Review Roundup: AMELIE: A NEW MUSICAL Opens at the Ahmanson Theatre - UPDATED!

By: Dec. 20, 2016
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Center Theatre Group's production of "Amélie, A New Musical" at the Ahmanson Theatre opened December 16 and continues through January 15, 2017. Based on the motion picture written by Jean-Pierre Jeunet and Guillaume Laurant, "Amélie, A New Musical" will have its Broadway premiere at the Walter Kerr Theatre, beginning performances on March 9, 2017 and opening April 3, 2017.

Amélie captured our hearts in the 2001 French film. Now Amélie (played by Tony Award nominee Phillipa Soo) comes to the stage in an inventive and captivating new musical directed by Tony Award winner Pam Mackinnon ("Who's Afraid of Virginia Woolf?," "Clybourne Park"), with a book by three-time Tony Award nominee Craig Lucas ("An American in Paris"), music by Daniel Messé (of the band Hem), lyrics by Nathan Tysen("Tuck Everlasting") and Daniel Messé, musical staging and choreography by Sam Pinkleton, musical direction by Kimberly Grigsby, vocal arrangements by Kimberly Grigsby and Daniel Messé, and orchestrations by Tony Award winner Bruce Coughlin.

In addition to Phillipa Soo in the title role, features, in alphabetical order, Emily Afton, David Andino, Randy Blair, Heath Calvert, Adam Chanler-Berat, Alison Cimmet, Savvy Crawford, Manoel Felciano, Harriett D. Foy, Alyse Alan Louis, Maria-Christina Oliveras, Lily Sanfelippo, Tony Sheldon, Jacob Keith Watson and Paul Whitty.

Let's see what the critics had to say!

Jordan Riefe, The Hollywood Reporter: After trying out to encouraging reviews at Berkeley Repertory Theatre last year, Amelie, a New Musical has undergone an overhaul before arriving at the Ahmanson Theatre in Los Angeles en route to Broadway in the spring. The result is a lovingly crafted confection, impressive in its execution and endearing in its simplicity...Phillipa Soo leads the cast in her first role since her Tony-nominated breakout performance as Eliza in Hamilton...Carrying a show on her shoulders for the first time, she delivers with a requisite charm that is sweet but never saccharine...Credit director Pam MacKinnon...who juggles multiple moving parts, for making it all look easy and breezy...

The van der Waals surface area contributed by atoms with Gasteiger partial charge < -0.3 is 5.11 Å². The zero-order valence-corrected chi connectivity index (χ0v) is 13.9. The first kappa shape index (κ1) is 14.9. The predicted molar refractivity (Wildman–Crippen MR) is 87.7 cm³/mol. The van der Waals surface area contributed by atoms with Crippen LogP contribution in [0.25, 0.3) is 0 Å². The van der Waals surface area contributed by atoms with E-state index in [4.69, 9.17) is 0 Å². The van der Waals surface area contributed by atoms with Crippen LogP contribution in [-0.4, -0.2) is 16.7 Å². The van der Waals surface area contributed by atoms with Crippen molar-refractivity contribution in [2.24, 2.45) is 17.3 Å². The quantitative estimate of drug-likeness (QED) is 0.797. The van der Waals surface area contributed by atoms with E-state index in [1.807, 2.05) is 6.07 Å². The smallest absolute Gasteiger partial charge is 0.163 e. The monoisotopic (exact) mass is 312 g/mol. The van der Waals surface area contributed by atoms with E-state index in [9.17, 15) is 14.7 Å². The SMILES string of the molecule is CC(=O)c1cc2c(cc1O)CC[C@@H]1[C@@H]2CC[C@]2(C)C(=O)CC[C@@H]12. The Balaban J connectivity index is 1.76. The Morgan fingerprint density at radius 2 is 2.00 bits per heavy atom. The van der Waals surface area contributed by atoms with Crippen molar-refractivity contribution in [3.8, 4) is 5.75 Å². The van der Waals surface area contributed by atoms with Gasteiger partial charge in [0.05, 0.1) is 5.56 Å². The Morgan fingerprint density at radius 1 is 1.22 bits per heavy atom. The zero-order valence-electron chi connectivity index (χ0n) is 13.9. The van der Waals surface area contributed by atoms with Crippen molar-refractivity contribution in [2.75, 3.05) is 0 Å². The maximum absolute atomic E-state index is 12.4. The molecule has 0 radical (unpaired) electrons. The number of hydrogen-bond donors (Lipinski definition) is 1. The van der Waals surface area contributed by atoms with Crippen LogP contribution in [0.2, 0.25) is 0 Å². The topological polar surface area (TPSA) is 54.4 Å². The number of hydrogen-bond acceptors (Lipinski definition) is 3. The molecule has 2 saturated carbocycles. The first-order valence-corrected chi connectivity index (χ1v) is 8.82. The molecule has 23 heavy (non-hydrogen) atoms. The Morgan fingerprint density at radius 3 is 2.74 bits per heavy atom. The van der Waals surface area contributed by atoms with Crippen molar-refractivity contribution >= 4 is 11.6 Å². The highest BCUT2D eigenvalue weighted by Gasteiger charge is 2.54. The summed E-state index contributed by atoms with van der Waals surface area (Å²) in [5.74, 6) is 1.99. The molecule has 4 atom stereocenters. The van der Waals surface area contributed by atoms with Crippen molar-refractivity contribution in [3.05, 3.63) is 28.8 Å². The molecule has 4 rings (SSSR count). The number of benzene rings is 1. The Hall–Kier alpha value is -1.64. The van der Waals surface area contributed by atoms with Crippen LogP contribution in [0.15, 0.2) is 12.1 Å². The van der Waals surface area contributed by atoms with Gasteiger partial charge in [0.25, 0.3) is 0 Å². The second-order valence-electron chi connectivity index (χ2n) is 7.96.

Charles McNulty, The Los Angeles Times: But these quibbles likely won't keep you from getting swept up in the fun of this larky show. The music, which is nearly continuous, provides a magic carpet of orchestral strings upon which the production floats at will. Musical director, conductor and keyboardist Kimberly Grigsby draws out a sumptuous sound from her orchestra. And every time Soo opens her mouth to sing, the stars in Paris' night sky shine brighter.

Marc Snetiker, Entertainment Weekly: Here, Soo plays the role created with effortless whimsy by Audrey Tautou, and though the show collectively adds up to a wondrous little bauble of innocuous magic, its individual pieces could use a little polish before Amelie's Broadway dream is realized in April...As a blanket issue with both Soo's portrayal and director Pam MacKinnon's take on the tale, Amelie herself doesn't register as particularly quirky or endearing; she's more aloof and disconcerting...If only Amelie meddled in the music. Composer Daniel Messé and co-lyricist Nathan Tysen have crafted a mostly sung-through show that sounds perfectly pleasant but lacks layers and memorable melodies...That's how Amelie operates overall: Sweet and silly, but safe. B

Alysia Gray Painter, NBC Los Angeles: True, the movie was not a musical, but prepare to enjoy ditties from Daniel Messé, Nathan Tysen, and a book by Craig Lucas. If you dug the flick but long for an added dimension of sound and story, the on-stage spectacular could be just the whipped cream you've longed for to top this dessert-like story. But "dessert-like story" shouldn't imply that "Amélie, a New Musical" is frothy with no nutritional value. Au contraire: The show's message of reaching out, of connection, and of taking meaningful chances is something all magical realists can grok to, whether it is December or not.

Perez Reviews, Thankfully, Amélie is worth seeing if for no other reason than Phillipa Soo. We first encountered her in 2013 when we saw her off-Broadway in The Great Comet. In this review, we called her "stunning". A little show called Hamilton happened since then and she is now a bonafide leading lady of the great white way.

Rob Stevens, But all their love and dedication has failed to capture the intrinsic whimsical charm of the film (which made an international star of Audrey Tautou). A little bit of whimsy goes just so far on stage unless it is played full out. The creators haven't committed fully, staying somewhat in a neutral, realistic space that this piece doesn't quite work in. The goldfish, the Notre Dame tourist, the photo booth, The Glass Man and more plot items that were charming and funny in the film mostly don't work here.

Photo Credit: Joan Marcus

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